The Bee was telling me James Walcott’s article in Vanity Fair last month about the Kindle and how Book Snobbery was at danger of extinction. I was under strict instruction that she was going to blog about it and I wasn’t allowed. Fine. I waited… and waited and waited and then said if you don’t blog about it I’m going to write about it. So she did, finally, and she wrote a great post about book snobbery.
A couple of friends commented on her post, on Facebook and on her blog. My favourite comment was on facebook from our friend Rahim, who said:
“When babybee is in your position, there will be no books. There will be a cloud and there will be an access device. Some of which you will have to pay for, a lot of which will be free. Is the business model of the past suitable for digital? No. Is the business model being formulated at present going to work in the future? Probably not. Do people read as they do now as they did in the past? No. They consume their time differently. But books, in some form will remain, information will remain and time will remain. The book is dead. Long live the book..”
I loved this comment. But I disagree, slightly.
The thing is it’s hard to be social, tactile and share an electronic experience with an ebook, regardless the format. We’ve bought books for friends and their kids to share that have “touch experiences”. I’ve enjoyed reading with the kids of my family and my friends, and I can’t wait to open up a book with my own kids and read, and ask questions and share their experiences while discovering books.
The social experience of books with children is totally different from the social experience with music and film. Which is why I can’t see the book totally disappearing.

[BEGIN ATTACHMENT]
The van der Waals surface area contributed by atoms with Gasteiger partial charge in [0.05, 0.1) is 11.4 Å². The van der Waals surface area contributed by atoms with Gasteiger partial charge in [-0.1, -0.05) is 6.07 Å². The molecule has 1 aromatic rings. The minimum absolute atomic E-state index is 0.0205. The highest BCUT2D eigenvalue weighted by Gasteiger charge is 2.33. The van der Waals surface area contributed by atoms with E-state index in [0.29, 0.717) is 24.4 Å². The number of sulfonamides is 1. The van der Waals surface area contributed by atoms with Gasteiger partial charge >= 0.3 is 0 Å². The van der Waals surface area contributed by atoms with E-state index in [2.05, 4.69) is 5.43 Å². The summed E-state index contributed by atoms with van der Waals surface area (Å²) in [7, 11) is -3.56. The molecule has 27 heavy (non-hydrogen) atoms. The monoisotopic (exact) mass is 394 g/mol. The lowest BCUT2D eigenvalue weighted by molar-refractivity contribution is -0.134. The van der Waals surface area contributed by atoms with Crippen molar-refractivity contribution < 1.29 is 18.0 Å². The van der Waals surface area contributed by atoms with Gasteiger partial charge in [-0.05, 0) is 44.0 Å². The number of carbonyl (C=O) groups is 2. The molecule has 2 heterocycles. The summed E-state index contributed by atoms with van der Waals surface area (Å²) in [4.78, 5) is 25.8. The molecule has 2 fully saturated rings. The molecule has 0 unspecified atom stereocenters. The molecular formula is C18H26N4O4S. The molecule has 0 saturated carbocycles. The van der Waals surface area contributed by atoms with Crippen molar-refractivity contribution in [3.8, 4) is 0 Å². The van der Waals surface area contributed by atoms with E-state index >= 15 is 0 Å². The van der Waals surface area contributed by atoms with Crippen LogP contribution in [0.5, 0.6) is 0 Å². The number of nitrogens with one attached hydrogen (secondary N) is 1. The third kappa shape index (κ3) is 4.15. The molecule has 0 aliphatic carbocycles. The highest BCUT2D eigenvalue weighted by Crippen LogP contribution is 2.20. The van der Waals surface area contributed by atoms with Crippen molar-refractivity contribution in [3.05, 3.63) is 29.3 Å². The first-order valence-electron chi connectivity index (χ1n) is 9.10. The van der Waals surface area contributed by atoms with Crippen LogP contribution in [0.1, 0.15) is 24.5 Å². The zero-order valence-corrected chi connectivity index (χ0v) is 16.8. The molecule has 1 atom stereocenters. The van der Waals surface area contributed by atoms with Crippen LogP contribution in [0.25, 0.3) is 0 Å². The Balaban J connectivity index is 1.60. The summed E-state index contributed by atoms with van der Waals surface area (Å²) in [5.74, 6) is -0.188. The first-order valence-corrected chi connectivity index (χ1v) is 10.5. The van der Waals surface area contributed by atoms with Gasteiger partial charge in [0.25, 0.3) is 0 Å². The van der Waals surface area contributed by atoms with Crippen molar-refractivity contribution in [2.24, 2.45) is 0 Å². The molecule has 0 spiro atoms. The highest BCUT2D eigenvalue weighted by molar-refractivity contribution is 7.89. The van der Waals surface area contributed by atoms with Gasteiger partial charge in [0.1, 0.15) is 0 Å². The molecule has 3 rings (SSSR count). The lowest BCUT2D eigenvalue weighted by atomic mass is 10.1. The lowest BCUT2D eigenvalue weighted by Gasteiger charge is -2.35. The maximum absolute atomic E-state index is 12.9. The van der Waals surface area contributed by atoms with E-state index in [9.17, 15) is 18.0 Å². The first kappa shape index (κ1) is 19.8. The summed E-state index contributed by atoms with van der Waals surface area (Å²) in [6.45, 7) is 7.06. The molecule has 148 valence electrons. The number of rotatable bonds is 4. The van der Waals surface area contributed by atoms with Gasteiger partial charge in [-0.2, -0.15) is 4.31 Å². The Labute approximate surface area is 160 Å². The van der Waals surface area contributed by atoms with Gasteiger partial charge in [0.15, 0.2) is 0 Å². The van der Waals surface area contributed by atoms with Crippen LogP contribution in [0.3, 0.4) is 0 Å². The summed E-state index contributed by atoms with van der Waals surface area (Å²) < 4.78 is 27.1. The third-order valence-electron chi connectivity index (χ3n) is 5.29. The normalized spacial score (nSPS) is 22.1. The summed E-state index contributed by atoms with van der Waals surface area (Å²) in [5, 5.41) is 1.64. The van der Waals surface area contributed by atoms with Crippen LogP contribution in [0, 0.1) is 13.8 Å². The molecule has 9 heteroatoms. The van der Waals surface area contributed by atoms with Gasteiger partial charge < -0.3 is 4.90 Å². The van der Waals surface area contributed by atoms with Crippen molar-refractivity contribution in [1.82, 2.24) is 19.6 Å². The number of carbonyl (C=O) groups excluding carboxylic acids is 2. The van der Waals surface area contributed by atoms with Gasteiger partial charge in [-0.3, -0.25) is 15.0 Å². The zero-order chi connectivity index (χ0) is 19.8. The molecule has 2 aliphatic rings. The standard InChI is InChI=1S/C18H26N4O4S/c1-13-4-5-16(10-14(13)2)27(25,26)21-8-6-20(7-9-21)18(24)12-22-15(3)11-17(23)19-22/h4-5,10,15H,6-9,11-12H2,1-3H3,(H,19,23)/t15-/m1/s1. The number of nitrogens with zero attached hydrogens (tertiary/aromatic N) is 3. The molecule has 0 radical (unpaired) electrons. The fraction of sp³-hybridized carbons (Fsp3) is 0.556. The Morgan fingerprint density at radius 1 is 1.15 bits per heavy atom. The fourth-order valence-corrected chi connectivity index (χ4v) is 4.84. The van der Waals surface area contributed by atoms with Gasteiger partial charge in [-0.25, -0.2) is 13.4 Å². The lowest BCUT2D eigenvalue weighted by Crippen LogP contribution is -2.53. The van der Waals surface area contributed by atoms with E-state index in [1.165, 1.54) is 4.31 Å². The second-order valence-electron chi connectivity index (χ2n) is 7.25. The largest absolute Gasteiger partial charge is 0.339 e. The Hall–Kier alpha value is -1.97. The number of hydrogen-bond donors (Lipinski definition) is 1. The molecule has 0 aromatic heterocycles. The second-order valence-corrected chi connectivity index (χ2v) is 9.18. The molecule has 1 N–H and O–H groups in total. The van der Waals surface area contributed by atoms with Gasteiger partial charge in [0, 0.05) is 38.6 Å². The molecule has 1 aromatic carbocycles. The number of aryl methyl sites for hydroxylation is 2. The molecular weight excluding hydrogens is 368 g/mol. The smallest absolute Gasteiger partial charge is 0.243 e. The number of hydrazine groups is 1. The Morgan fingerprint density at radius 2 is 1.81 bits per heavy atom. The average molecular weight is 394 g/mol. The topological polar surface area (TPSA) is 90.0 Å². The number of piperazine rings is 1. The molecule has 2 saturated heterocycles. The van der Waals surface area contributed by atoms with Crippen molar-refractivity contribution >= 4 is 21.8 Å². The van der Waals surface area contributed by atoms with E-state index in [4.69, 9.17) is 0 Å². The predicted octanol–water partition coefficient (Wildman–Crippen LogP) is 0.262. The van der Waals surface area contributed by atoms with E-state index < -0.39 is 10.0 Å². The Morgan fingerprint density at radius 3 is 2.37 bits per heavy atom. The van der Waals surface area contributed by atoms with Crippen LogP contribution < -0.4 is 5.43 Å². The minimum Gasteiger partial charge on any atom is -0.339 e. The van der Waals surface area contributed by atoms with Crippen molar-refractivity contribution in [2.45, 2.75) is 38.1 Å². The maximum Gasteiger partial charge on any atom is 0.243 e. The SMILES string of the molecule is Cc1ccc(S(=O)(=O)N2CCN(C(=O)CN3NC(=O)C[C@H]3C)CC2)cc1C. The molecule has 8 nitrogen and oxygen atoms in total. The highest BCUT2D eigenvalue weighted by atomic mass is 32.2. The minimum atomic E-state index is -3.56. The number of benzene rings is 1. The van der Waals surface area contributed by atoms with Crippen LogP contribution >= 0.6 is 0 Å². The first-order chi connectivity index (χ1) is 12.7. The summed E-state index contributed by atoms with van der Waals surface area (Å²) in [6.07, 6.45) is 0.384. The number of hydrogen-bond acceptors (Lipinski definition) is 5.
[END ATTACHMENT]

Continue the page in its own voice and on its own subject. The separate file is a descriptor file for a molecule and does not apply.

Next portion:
Don’t get me wrong, I think people will use ebooks, especially on vacations, especially for text books, and business books. And I don’t buy the serendipity argument, well get discovery through different channels (like Amazon book lists, people who bought this book also bought suggestions and things like facebook applications). More and more books will be read and discovered electronically, and this isn’t a bad thing, in fact – at least from an environmental perspective – it’s probably a pretty good thing.
Electronic books will just mean we’re able to read more, we’re not limited to what we can carry, and if things go the free route, what we can afford. But as long as we read and have shared experiences with our kids about books, our kids will continue to have positive thoughts and feelings about books. So while we embrace technology and new business models regarding books, don’t write off the book just yet.